"Yes."

"And spoke badly of me?"

"It didn't say anything good."

"I wish I had the scoundrel by the throat! You have no idea who sent it?"

"None, dear. It was in a strange, scrawly hand, and was postmarked Paddington."

"It is a mystery I am powerless to explain," Jack said dismally. "To the best of my knowledge I have not an enemy in the world. I can recall no one who would wish to do me an ill turn. And the writer lied foully if he gave me a bad character, Madge. Where is the letter?"

"I destroyed it at once. I hated to see it, to touch it."

"I am sorry you did that. It might have contained some clew. Tell me all, Madge. Surely, darling, you don't believe-"

"Jack, how can you think so?" She glanced up at him with a tender, trustful, and yet half-distressed look in her eyes. "Forgive me, dear. It is not that I doubt you, but-but I must ask you one question. You are a free man? There is no tie that could forbid you to marry me?"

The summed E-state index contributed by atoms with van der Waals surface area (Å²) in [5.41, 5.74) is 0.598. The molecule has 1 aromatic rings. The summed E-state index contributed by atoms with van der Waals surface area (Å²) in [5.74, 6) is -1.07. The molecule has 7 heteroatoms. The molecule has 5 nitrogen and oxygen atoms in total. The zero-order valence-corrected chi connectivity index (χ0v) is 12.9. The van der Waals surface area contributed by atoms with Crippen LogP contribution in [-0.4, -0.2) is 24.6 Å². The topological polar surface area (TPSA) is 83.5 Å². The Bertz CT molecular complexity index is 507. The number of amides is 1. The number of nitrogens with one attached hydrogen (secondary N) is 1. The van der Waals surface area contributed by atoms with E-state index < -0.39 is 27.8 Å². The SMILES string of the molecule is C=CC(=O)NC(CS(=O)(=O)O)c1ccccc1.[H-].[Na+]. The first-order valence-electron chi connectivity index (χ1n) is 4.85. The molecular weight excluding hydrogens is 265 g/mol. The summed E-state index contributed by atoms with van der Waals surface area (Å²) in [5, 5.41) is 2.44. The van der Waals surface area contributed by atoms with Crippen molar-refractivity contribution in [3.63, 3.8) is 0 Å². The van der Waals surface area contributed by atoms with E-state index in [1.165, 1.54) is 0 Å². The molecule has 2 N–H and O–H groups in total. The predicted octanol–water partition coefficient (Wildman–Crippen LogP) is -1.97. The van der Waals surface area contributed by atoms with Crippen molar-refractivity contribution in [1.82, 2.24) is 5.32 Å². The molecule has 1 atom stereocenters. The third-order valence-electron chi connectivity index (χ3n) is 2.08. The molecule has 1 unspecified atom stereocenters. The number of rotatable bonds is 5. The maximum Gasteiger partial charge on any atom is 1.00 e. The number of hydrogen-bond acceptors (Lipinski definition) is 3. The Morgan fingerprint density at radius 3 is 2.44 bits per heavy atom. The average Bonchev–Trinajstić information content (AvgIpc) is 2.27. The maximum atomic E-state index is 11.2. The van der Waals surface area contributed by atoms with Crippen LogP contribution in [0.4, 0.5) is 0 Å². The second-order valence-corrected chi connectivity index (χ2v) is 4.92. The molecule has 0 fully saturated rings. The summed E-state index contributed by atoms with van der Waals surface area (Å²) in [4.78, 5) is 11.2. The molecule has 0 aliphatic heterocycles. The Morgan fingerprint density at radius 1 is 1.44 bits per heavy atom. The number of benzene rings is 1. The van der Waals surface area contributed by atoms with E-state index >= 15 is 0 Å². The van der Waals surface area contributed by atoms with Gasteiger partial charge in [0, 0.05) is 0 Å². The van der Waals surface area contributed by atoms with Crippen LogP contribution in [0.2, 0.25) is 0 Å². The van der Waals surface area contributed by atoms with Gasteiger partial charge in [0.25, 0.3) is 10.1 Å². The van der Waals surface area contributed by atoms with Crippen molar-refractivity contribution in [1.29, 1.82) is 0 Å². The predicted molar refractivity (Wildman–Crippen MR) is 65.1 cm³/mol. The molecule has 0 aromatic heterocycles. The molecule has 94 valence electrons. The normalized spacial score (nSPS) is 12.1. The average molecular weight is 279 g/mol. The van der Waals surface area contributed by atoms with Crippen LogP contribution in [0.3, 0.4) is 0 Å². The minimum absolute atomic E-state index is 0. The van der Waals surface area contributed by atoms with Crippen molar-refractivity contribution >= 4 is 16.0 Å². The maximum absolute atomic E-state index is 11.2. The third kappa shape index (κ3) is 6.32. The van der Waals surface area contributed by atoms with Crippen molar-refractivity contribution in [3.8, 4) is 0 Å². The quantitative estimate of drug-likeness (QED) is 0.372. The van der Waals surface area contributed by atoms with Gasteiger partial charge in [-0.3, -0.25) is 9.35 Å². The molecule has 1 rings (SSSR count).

"I am a free man," Jack answered her solemnly. "Put such evil thoughts out of your mind, my darling. By the passionate love I feel for you, by my own honor, I swear that I have an honest man's right to make you mine. But, as I told you before, I had a reckless past-"

"I don't want to hear about it," Madge interrupted.

No one was within sight or sound, so she put her arms about his neck and lifted her lips to his.

"Jack, you have made me so happy," she whispered. "I will forget that false, wicked letter. I love you, love you, dear. And I will be your wife whenever you wish-"

Her voice broke, and he kissed a tear from her burning cheek.

"My Madge!" he said, softly. "Do you care so much for me?"

Half an hour later they parted at the Hanover Gate. As he turned his steps homeward, the cowardly anonymous letter lay heavily on his mind. Who could have written it, and what did it contain? He more than suspected that it referred to his youthful marriage with Diane Merode.

When he reached the studio he found on his desk a letter bearing a French stamp. He opened it curiously.